by Victoria Alexander
WARNING: Spoilers Ahead
Pure provocative tension. Nothing but stress-producing filmmaking. Fincher’s masterful triumphant is one of the year’s best films. No sign of pink, philosophical regrets, mean white men or a conflicted sex life.
The Killer (Michael Fassbender) is a highly skilled, rich assassin. It’s an isolated profession, so we hear his thoughts throughout the film. He has no friends or colleagues. He quotes somebody, he can’t remember who - well, we know exactly the man whose life philosophy The Killer is following: “Do what thou wilt shall be the whole of the law.” *
We are introduced to The Killer as he spends his days watching the entrance of a 5-star Paris hotel waiting for his VIP victim. His professionalism demands he conquer the boredom of the job. The Killer studies every movement outside the hotel from an abandoned warehouse. He practices yoga and muses on the statistics of human mortality. His actions will not even make a mark on the numbers. With 8.1 billion people on the planet right now, how can one death make an impact?
As Josef Stalin reportedly said: “A single death is a tragedy, a million deaths are a statistic.”
The Killer’s philosophy demands no sentimentality. He keeps reminding himself to keep focus on the task at hand. Do not improvise. Do not get distracted. Do not wear fancy clothes or look sexy. Be ordinary.
Unlike other movie hitmen, The Killer maintains an aura as an indiscernible nobody. He eats a McDonald’s lunch outside the hotel. He removes the bun! He keeps fit maintaining that lean, long-legged physique that his profession demands. Be ready to run fast. Say as little as possible, make no impression.
The VIP, The Target (Endee Hules), arrives and The Killer prepares a monstrous machine gun to end his job. But he misses and shoots The Dominatrix (Monique Ganderton) instead.
The Killer has another infamous lone assassin as his guru. He asks: “What Would John Wilkes Booth Do?”
Well, Booth, who successfully assassinated President Abraham Lincoln at Ford’s Theatre, had something The Killer does not have: a co-conspirator, David Herold. After the killing, Booth escaped. Meeting up, the two men spend the next twelve days on the run and covered over ninety miles ending up hiding in the tobacco barn. Told where the fugitives were hiding, soldiers surrounded the barn and demanded their surrender. Booth requested the chance to have a shootout with the soldiers, which they denied. Herold surrendered and Booth called him a coward. Despite orders not to kill the Lincoln’s assassin, Booth was shot in the neck and died soon after.
This is not the type of job that one slips up on. There are no second chances. Now, The Client (Arliss Howard) is furious, but it is the men who arranged the contract that must eliminate The Killer. We are now in The Killer’s pocket, watching the highly specialized strategies of his profession. He knows he is the target.
The Killer travels economy class, using a shocking supply of fake passports and credit cards. He has six storage units in the U.S. each filled with an arsenal of weapons. He immediately leaves Paris for his remote villa in the Dominican Republic where he finds that his live-in girlfriend has been brutally assaulted. She bravely told the two assassins who came for The Killer nothing.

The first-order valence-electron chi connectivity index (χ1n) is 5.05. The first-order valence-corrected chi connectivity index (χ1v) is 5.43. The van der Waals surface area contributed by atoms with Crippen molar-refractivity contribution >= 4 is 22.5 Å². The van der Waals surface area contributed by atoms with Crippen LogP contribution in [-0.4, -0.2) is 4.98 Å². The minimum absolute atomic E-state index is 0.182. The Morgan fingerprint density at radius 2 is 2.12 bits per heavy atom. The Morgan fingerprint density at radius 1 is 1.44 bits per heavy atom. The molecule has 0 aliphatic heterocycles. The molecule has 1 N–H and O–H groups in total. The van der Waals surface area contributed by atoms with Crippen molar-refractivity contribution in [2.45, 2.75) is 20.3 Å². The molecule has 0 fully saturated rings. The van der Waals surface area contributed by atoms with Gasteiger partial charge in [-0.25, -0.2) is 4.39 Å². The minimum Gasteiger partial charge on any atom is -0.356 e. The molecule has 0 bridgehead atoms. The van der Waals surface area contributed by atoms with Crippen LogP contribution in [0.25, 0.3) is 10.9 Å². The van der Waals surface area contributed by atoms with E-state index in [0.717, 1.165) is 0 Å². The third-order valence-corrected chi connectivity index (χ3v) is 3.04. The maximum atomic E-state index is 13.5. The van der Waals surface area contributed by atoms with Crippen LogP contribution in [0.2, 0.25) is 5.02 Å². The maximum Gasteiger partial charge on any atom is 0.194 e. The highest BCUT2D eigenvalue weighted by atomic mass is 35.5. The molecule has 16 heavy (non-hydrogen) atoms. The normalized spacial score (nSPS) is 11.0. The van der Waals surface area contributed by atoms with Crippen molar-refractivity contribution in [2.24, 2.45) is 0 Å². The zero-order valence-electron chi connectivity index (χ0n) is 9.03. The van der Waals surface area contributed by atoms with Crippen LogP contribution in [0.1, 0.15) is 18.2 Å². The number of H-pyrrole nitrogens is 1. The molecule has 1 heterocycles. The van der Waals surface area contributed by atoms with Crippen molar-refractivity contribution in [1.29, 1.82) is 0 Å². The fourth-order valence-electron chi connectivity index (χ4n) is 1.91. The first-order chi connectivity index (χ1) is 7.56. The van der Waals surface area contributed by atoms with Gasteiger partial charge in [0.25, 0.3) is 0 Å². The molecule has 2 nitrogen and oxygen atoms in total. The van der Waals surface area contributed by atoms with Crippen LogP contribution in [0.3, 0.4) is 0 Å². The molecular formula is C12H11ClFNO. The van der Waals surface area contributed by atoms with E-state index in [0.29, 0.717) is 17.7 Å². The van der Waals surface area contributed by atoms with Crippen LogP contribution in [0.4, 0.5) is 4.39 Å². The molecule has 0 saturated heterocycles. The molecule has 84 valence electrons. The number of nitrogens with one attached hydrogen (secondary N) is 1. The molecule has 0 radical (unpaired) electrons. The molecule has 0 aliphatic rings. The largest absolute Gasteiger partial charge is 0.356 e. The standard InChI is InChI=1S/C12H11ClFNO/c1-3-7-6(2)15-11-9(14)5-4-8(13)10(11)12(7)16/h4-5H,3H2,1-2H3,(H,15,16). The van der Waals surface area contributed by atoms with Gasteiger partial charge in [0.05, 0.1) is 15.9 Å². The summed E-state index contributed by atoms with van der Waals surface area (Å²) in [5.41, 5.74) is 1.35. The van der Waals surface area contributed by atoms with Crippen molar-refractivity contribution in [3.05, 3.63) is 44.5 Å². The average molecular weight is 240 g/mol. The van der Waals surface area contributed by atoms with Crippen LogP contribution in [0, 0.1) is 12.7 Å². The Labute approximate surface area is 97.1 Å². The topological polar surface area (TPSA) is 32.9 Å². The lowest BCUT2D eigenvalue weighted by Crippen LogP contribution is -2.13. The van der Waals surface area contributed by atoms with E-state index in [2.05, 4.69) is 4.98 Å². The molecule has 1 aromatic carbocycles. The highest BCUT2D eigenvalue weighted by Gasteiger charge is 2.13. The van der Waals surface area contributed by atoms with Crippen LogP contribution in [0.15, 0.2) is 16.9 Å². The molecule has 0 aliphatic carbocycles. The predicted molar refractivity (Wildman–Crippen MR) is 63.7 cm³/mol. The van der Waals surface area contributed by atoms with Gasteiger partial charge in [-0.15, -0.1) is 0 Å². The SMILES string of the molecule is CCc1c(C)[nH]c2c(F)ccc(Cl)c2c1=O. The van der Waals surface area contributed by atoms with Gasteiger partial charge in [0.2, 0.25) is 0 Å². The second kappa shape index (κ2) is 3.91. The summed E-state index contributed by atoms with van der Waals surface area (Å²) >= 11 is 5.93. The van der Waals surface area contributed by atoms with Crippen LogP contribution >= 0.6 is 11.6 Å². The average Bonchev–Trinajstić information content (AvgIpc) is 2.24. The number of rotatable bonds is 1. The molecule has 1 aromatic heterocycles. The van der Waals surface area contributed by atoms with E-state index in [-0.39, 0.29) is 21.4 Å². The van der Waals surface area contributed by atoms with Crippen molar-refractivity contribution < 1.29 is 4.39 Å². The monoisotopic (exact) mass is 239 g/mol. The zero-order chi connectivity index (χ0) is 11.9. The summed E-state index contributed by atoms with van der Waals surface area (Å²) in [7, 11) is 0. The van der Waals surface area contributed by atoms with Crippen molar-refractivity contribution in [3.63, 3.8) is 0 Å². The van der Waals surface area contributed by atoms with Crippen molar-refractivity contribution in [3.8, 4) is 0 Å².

Now The Killer goes to New Orleans, Florida, New York and Chicago to settle the problem of revenge.
We see The Killer’s skill methodically setting up his victims. First is a visit to The Lawyer (Charles Parnell) who brought him into the work. The Lawyer’s assistant Dolores (Kerry O’Malley) gives up the names of the two assassins who hurt his girlfriend. Finding one man, the Brute (Sala Baker), they go through a massive, ugly bare-knuckle fight. This fight actually looks like it was not highly choreographed – that is how fantastic and messy it is.
The Brute’s bulldog takes a special mention here.
The Brute’s bulldog takes a special mention here. There is only one assassin left called “The Expert” (Tilda Swinton). There is a fantastic scene between Fassbender and the great Swinton.
Unlike other movie hitmen, spies and assassins, The Killer has to shop at hardware stores, gun shopping at the back-of-SUV, and rental car and airline counters. Plane rides take time and renting cars, setting GPS, and cheap clothes are all part of this assassin's daily, mundane routine. Nothing miraculous happens. The Killer has to wait in line like all the rest of us.
This Killer does not have a tuxedo. He has no rules he must follow according to his Roma tribe. The Killer even buys a key-fob copier device from Amazon and picks it up at one of their remote location containers. It’s clever product placement!
There is one objective left: THE CLIENT. And what The Killer does ends the film with a strange, unlikely twist.
Directed by David Fincher and with a screenplay by Andrew Kevin Walker, Alexis Nolent and Luc Jacamon. Here Fincher returns to the glorious work he has done in FIGHT CLUB, SE7EN and THE GAME.
Fassbender is phenomenal. And with a stoic demeanor, he is still able here to telegraph emotion. It is not a robotic performance. I have been a huge fan of Fassbender’s. I loved HAYWIRE, THE COUNSELOR. ALIEN: COVENANT, PROMETHEUS, SHAME, A DANGEROUS METHOD, INGLOURIOUS BASTERDS and HUNGER. He can do no wrong.
THE KILLER is a film to see in a theater and again on Netflix.
The ALL is Mind; The Universe is Mental.”
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